Developments. Three water leapers (see Tome of Beasts), 150 feet upstream, fly toward PCs, each ridden by one cueyatl moon priest, one cueyatl, and one cueyatl warrior (see Creature Codex). The water leapers stay airborne, circling and divebombing, and cueyatl warriors leap down at canoes while the moon priests and other cueyatl rain down spells and poison spears. Riding alongside the river witch, Auntie Maime (use blood hag, see Tome of Beasts), is her lotus golem (see Creature Codex), and Vulthrys’x, the (now invisible) ultraloth. Auntie Maime hangs back, observant as her minions and allies advance to attack the kryt and PCs.

Non-reptilian creatures (including cueyatl) entering the river now suffer attacks from 2d4+1 swarms of quippers per round.

Encounter 3: River Gods Rising

After a GM-determined number of rounds, one kryt (perhaps surfacing from below, clambering aboard a crocodile or the riverbank) is spotted opening a wax-sealed jar, withdrawing a long, shimmering green snakeskin. A droning, alien voice is heard, crying out in Infernal, “Auntie Maime, there! The fetish!” The hag shrieks back in Infernal, “Vulthrys’x get it! We stop him, or the pact’s void!”

Developments. Auntie Maime attacks if not already engaged. The ultraloth, scimitar drawn, reappears 10–40 feet from the prayer-murmuring kryt, now dangling the fetish over the water. Events can go many ways here based on PC/NPC positioning and actions, but if (when?) the fetish touches the river…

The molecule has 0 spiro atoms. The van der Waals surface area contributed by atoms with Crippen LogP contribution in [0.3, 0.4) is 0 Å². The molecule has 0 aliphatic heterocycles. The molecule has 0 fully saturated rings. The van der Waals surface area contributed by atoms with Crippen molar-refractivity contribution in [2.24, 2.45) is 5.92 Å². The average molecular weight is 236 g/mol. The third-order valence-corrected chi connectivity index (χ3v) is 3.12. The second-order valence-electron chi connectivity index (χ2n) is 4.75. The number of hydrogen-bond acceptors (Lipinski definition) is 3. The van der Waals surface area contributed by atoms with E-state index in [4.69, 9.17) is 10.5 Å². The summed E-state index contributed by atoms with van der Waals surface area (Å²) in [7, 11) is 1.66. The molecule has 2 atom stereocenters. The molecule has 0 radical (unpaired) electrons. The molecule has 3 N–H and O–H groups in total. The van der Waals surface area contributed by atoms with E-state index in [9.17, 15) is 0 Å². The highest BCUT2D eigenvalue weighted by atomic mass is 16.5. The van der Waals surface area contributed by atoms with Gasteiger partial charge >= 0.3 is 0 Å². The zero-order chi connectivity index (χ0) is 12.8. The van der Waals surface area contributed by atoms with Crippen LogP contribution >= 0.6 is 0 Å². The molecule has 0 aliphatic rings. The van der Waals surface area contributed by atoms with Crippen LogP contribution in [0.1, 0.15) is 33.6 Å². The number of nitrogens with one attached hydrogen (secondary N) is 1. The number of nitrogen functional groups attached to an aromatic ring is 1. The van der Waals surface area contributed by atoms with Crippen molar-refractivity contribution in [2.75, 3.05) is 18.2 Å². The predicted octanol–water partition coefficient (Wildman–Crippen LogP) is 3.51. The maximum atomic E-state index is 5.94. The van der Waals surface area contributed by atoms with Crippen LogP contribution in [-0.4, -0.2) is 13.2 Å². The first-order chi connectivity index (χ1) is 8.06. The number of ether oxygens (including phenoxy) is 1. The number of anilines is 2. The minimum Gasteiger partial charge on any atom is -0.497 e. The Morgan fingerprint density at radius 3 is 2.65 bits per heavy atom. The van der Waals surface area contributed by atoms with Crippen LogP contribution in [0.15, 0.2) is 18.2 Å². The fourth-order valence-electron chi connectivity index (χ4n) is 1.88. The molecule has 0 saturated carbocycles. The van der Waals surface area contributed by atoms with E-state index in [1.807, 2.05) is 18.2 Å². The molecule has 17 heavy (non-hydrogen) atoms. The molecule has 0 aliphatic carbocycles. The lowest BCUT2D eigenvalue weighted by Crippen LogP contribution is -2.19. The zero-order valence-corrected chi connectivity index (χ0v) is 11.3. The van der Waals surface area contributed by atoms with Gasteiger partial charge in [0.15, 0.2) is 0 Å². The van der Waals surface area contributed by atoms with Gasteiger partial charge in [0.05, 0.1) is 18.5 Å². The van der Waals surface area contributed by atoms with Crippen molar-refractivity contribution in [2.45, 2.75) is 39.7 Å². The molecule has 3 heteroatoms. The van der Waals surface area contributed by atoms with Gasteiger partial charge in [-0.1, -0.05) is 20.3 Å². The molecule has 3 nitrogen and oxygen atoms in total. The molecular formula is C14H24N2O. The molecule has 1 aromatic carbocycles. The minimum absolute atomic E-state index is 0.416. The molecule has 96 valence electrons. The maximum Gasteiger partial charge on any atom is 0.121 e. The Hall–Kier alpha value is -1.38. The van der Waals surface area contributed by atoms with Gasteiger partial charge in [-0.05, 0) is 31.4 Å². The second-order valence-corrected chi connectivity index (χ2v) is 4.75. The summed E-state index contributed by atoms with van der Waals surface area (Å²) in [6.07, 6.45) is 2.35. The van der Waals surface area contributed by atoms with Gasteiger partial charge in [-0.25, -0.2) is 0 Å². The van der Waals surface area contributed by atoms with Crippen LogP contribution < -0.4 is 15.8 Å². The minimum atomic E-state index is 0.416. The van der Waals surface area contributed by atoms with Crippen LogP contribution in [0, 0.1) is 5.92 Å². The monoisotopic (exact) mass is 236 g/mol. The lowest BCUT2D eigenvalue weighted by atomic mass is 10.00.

The river begins to heave and pitch, vast clouds of sediment churn and boil up from the riverbed. Just as suddenly, everything calms—until immense shadows appear within the water. Breaching explosively, two draconic forms surface, each with three long-necked heads thrashing about and savagely attacking. Two zmey (see Tome of Beasts) attack all non-reptilians.

Non-reptilian creatures entering the river now suffer attacks from 3d4+1 swarms of quippers per round.

PC options truly present themselves here. Can they stomach alliance with hags, fiends, and frogs? Or risk parlay with the kryt or their mad M’longa river gods. Do they need too?


Encounters have consequences. Every slain bandit has friends who will want revenge, and every devil banished back to the Eleven Hells reports its failure to its dark lord. What happens when the PCs’ daring deeds come back to bite them?

The following encounter chains are more than just random conflicts. Each event flows organically into the next, sometimes without giving PCs the chance to catch their collective breath. Each link in the chain subsequently ups the stakes and the complexities of an encounter, thereby giving characters a sense of… out of the frying pan, into the fire!